Dissolving Medicine Under the Tongue

Why do we do this?

By Deane Barker

This is called “sublingual administration,” as “lingual” generally refers to the structures of the tongue and mouth.

There is a large mucous gland under the tongue that supplies saliva to the mouth. Anything that comes into contact with this gland is absorbed into its capillaries, then into the veins of the face. This gives medication a direct path to the bloodstream.

When medicine is swallowed instead, it has to survive the intestinal tract – bile, stomach acid, liver metabolism, etc. Our digestive system is hostile by design. Its entire purpose is to break down and filter food, and that sometimes works against us when it comes to medication.

The disadvantages of sublingual administration is that it can be too sudden and erratic. If you swallow a pill, a pharmacist knows roughly how long it will take to break down, and once you swallow it, you can’t affect that at all – you can’t make it break down any faster or slower, so there’s a level of predictability there.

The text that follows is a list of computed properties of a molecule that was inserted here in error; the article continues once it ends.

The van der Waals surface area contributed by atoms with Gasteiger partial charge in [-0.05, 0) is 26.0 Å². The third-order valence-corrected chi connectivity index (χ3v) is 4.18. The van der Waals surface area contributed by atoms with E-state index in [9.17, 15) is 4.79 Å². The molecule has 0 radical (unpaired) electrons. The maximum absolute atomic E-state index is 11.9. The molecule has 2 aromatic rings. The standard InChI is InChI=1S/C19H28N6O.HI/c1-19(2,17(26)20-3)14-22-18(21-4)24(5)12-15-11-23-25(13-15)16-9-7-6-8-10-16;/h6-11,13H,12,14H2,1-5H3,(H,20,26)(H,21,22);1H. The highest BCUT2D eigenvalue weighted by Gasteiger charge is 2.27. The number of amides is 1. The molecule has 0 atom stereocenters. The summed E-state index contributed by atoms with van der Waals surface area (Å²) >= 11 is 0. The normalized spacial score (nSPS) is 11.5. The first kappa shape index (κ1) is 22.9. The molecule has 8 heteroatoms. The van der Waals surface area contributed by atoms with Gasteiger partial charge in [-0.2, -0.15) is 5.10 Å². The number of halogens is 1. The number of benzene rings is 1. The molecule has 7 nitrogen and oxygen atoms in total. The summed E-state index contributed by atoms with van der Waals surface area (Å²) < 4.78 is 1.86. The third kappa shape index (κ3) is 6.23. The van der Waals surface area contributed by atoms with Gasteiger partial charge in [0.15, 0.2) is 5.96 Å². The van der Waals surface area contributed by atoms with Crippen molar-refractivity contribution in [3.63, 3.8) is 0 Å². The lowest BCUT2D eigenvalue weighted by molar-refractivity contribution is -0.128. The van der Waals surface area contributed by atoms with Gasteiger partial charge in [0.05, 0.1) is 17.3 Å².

In contrast, holding a pill under your tongue can be awkward (opposed to a pill that you swallow in about one second), and just moving your mouth different ways, or drinking something, can dramatically affect how the sublingual medication is absorbed.

Why I Looked It Up

I was taking a Vitamin B12 supplement which was dissolved under the tongue. I had done this with other medications before, but suddenly wondered why.

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